"Oh.", Amos played along, parked in the management only section, emerging from his faded Chevy in better humour than he'd been for quite sometime.

He sauntered to the Office, entered.

"Mr. Wagner?" He called, expecting, 'who are you?' and then he'd explain the guard's misdirection.


"Glad you made it!" Beamed a short fat man, extending his hand, "that was some pile up!"

"Tell me about it." Amos replied, feeling so clever his remark could be taken both ways.

"When nine o'clock came and I didn't see you I was pissed until the news came on
about the seventeen car pile up I was worried you might be in it."

Amos nodded.

"You're ready to begin, Jack?" Said Mr. Wagner, "or would you like me to go over
it a last time?"

"Go over it." Amos requested, really enjoying the game.

"The room rates are here, listed where anyone can see them. Check out time is Noon, I don't care what time the guests arrived. And we don't rent by the hour. This is a family place. Any one wants a quickie, not here! Your room is here, you sign for your meals. Your usual hours are from eleven in the morning to seven at night. You get a break when you can but you're on call twenty four hours in case anything happens. I'll be with you today and tomorrow, then you're on your own. Questions?"

"And you don't mind if I use the facilities? Swim? Mingle?" Amos asked, as if confirming.

"As long as you do it outside your working hours. Can't have the manager in the lake when guests are checking out."

"Of course."

"You're off on Mondays, but not this Monday, cause I won't be here. I usually fill in for you on Monday. As I told you, it's a six day job."

"Uh huh."

"Oh, by the way, would you fill in another form?"

"What happened to the first?"

"I put my coffee cup on it." Wagner gave apologetically showing him the big brown circle on the short application form.

Amos gave the form a quick study, but needn't of, as Wagner left it on the desk. Blum couldn't match the handwriting, saw an old typewriter. Luck was with him. He was now Jack Morgan. He debated changing the social security number, decided not.

Amos considered the consequences of his masquerade, the worst, embarrassment.
If he could pull off Jack Morgan he had a two week semi-vacation. Better than sleeping in his car and scrimping on meals.

He completed the application, balled up and tossed the original in the bin, making sure to tear off the signature, for there was no way he could copy that scrawl.

Amazingly, Wagner entered with two cups of coffee just as he'd gotten rid of 'the evidence'.

Impressed Amos had typed the application, he ran off his mouth for a while in the vein of 'good old days.'

Coffee completed, it was now a walk about. There were the rooms, the little restaurant, a few shops, the pool and the lake ahead. A life guard was on duty from nine to five, a groundsman from seven to three. The restaurant opened at six thirty in the morning and shut at eight in the evening. The bar section opened at three p.m. until eleven.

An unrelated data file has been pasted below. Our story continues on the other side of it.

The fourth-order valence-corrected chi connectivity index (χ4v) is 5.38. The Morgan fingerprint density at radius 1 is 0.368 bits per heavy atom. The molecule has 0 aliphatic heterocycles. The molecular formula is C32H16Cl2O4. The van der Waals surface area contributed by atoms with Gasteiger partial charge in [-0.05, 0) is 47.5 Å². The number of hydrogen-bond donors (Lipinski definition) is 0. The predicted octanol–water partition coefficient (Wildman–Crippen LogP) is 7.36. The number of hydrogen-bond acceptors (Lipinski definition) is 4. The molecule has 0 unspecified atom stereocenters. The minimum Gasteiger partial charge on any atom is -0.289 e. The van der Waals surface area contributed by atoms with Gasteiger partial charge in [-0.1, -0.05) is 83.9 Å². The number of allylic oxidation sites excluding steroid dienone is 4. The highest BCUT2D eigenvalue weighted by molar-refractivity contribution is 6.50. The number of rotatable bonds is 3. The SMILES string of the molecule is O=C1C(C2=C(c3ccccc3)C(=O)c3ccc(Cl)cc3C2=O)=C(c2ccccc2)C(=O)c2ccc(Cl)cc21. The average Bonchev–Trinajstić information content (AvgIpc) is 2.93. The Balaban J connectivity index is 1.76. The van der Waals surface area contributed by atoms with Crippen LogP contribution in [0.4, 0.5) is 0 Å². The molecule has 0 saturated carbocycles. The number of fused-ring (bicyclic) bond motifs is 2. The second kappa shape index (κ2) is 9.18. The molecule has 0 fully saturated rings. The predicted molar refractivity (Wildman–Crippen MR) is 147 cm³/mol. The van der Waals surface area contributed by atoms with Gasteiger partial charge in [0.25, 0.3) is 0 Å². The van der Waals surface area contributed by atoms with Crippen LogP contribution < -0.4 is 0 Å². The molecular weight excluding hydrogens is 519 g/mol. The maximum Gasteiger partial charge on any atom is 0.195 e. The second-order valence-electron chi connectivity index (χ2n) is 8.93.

Amos was introduced to the waitresses, shop attendants, then brought back to the office and directed to his room. It was a nice room. Clean and large with a television, phone, and private bath. He chuckled at his good fortune, though expecting the real Jack Morgan to stand up before sunset.

Amazing Impersonation

That night, lying in bed, rubbing his stubbly face, he could not believe his luck. It was as if fate was opening doors and he had the courage to enter.

He woke easily at six and to the lake. He plunged into the water and began to swim as if he were still on the Midwood High team. It had been too many years since he had swum so he was exhausted when he made it back to land, collapsing on the shore.

He must have slept for the voice came from a distance; "You really shouldn't lie in the sun without protection."

He opened his eyes, and there was a pretty blonde girl not five feet away. Instead of pretending he hadn't heard or dismissing her remark he replied; "You're right."

"Here, try this." She said, tossing him a tube.

He didn't read the label as Amos Blum would do, he used the cream, for Jack was an easy going careless fellow.

You're the new manager." She said. "I work in the gift shop." He gave her another

"I was a brunette yesterday." She said.

Uncharacteristically for Amos, Jack said; "That colour is beautiful on you."

"I bought Summer Blonde, rich gold." She blushed.

"I like it. I always wanted to be a blond myself," he smiled, then went to hide his
teeth, for they were yellow and discoloured, but at the last second he remembered
they were blinding white.

Now wasn't that fate?

To have gone to the dentist before meeting a pretty girl and smiling?

The girl smiled back, replying; "There's another box of Rich Gold," her blue eyes
very deep in his.

"I'll pick it up." He replied, then, boldly, "have you had breakfast yet?"


"Let's go, shall we?" He invited rising, sucking in his belly, which was not as vast
as it had been considering his near starvation of last week.

"My name is Connie Janelli," She said, "in case you didn't remember."

He put out his hand and pulled her up. She was a bit shorter and plumper than
he'd expected but still very nice. He dropped her hand belatedly then recalled
leaving his wedding ring and watch in his room.

Another bit of the Jack style contra the Amos.

After a pleasant conversation over a decent breakfast, he walked her to the
shop, bought the last box of Rich Gold and carried it to his room, then took up his post.

Looking through the newspaper, the victims of the accident were listed.